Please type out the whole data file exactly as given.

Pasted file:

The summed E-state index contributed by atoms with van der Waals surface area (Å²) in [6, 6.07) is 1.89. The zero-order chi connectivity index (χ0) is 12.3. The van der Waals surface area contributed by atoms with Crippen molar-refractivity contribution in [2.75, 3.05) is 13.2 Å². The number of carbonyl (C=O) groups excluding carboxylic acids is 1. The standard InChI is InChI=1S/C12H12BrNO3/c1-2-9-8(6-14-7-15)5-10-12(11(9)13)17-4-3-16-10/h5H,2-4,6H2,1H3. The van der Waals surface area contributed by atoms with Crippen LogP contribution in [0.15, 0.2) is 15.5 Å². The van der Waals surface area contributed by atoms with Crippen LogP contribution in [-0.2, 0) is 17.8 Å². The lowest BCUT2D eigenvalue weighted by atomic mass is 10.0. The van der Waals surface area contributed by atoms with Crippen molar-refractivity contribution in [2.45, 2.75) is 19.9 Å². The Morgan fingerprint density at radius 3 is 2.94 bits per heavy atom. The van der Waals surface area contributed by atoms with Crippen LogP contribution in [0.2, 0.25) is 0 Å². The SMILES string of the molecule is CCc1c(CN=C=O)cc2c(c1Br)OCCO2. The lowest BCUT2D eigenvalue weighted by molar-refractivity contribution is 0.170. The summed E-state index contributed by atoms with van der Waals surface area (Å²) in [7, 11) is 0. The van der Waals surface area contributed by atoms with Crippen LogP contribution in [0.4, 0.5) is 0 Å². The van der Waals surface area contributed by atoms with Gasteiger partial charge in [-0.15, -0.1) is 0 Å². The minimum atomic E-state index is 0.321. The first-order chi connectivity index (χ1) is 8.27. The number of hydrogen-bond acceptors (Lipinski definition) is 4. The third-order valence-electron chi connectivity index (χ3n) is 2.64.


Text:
The summed E-state index contributed by atoms with van der Waals surface area (Å²) in [6, 6.07) is 1.89. The zero-order chi connectivity index (χ0) is 12.3. The van der Waals surface area contributed by atoms with Crippen molar-refractivity contribution in [2.75, 3.05) is 13.2 Å². The number of carbonyl (C=O) groups excluding carboxylic acids is 1. The standard InChI is InChI=1S/C12H12BrNO3/c1-2-9-8(6-14-7-15)5-10-12(11(9)13)17-4-3-16-10/h5H,2-4,6H2,1H3. The van der Waals surface area contributed by atoms with Crippen LogP contribution in [0.15, 0.2) is 15.5 Å². The van der Waals surface area contributed by atoms with Crippen LogP contribution in [-0.2, 0) is 17.8 Å². The lowest BCUT2D eigenvalue weighted by atomic mass is 10.0. The van der Waals surface area contributed by atoms with Crippen molar-refractivity contribution in [2.45, 2.75) is 19.9 Å². The Morgan fingerprint density at radius 3 is 2.94 bits per heavy atom. The van der Waals surface area contributed by atoms with Crippen LogP contribution in [0.2, 0.25) is 0 Å². The SMILES string of the molecule is CCc1c(CN=C=O)cc2c(c1Br)OCCO2. The lowest BCUT2D eigenvalue weighted by molar-refractivity contribution is 0.170. The summed E-state index contributed by atoms with van der Waals surface area (Å²) in [7, 11) is 0. The van der Waals surface area contributed by atoms with Crippen LogP contribution in [0.4, 0.5) is 0 Å². The van der Waals surface area contributed by atoms with Gasteiger partial charge in [-0.15, -0.1) is 0 Å². The minimum atomic E-state index is 0.321. The first-order chi connectivity index (χ1) is 8.27. The number of hydrogen-bond acceptors (Lipinski definition) is 4. The third-order valence-electron chi connectivity index (χ3n) is 2.64.